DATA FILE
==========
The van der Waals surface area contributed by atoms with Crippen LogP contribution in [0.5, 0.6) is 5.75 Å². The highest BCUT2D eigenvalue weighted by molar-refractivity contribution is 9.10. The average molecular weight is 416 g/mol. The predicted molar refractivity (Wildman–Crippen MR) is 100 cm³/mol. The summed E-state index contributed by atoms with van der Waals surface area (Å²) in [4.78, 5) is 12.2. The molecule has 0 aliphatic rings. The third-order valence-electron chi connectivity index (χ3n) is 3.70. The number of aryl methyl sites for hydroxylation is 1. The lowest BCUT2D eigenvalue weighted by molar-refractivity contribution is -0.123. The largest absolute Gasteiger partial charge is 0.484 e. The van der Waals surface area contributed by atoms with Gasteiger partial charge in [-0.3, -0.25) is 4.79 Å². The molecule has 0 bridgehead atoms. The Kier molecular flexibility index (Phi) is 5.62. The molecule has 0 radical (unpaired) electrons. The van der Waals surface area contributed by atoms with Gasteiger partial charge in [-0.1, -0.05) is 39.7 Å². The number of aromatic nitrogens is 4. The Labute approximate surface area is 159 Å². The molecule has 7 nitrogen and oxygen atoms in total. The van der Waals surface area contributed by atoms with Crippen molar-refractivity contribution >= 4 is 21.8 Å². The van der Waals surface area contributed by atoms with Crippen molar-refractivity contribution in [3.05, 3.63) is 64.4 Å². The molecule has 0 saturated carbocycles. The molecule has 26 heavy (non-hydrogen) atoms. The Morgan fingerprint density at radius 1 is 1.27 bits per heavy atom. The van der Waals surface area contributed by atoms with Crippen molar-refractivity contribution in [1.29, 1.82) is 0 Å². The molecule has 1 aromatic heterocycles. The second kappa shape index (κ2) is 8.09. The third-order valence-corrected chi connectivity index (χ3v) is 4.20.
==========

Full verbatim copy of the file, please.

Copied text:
The van der Waals surface area contributed by atoms with Crippen LogP contribution in [0.5, 0.6) is 5.75 Å². The highest BCUT2D eigenvalue weighted by molar-refractivity contribution is 9.10. The average molecular weight is 416 g/mol. The predicted molar refractivity (Wildman–Crippen MR) is 100 cm³/mol. The summed E-state index contributed by atoms with van der Waals surface area (Å²) in [4.78, 5) is 12.2. The molecule has 0 aliphatic rings. The third-order valence-electron chi connectivity index (χ3n) is 3.70. The number of aryl methyl sites for hydroxylation is 1. The lowest BCUT2D eigenvalue weighted by molar-refractivity contribution is -0.123. The largest absolute Gasteiger partial charge is 0.484 e. The van der Waals surface area contributed by atoms with Gasteiger partial charge in [-0.3, -0.25) is 4.79 Å². The molecule has 0 bridgehead atoms. The Kier molecular flexibility index (Phi) is 5.62. The molecule has 0 radical (unpaired) electrons. The van der Waals surface area contributed by atoms with Gasteiger partial charge in [-0.1, -0.05) is 39.7 Å². The number of aromatic nitrogens is 4. The Labute approximate surface area is 159 Å². The molecule has 7 nitrogen and oxygen atoms in total. The van der Waals surface area contributed by atoms with Crippen molar-refractivity contribution >= 4 is 21.8 Å². The van der Waals surface area contributed by atoms with Crippen molar-refractivity contribution in [3.05, 3.63) is 64.4 Å². The molecule has 0 saturated carbocycles. The molecule has 26 heavy (non-hydrogen) atoms. The Morgan fingerprint density at radius 1 is 1.27 bits per heavy atom. The van der Waals surface area contributed by atoms with Crippen molar-refractivity contribution in [1.29, 1.82) is 0 Å². The molecule has 1 aromatic heterocycles. The second kappa shape index (κ2) is 8.09. The third-order valence-corrected chi connectivity index (χ3v) is 4.20.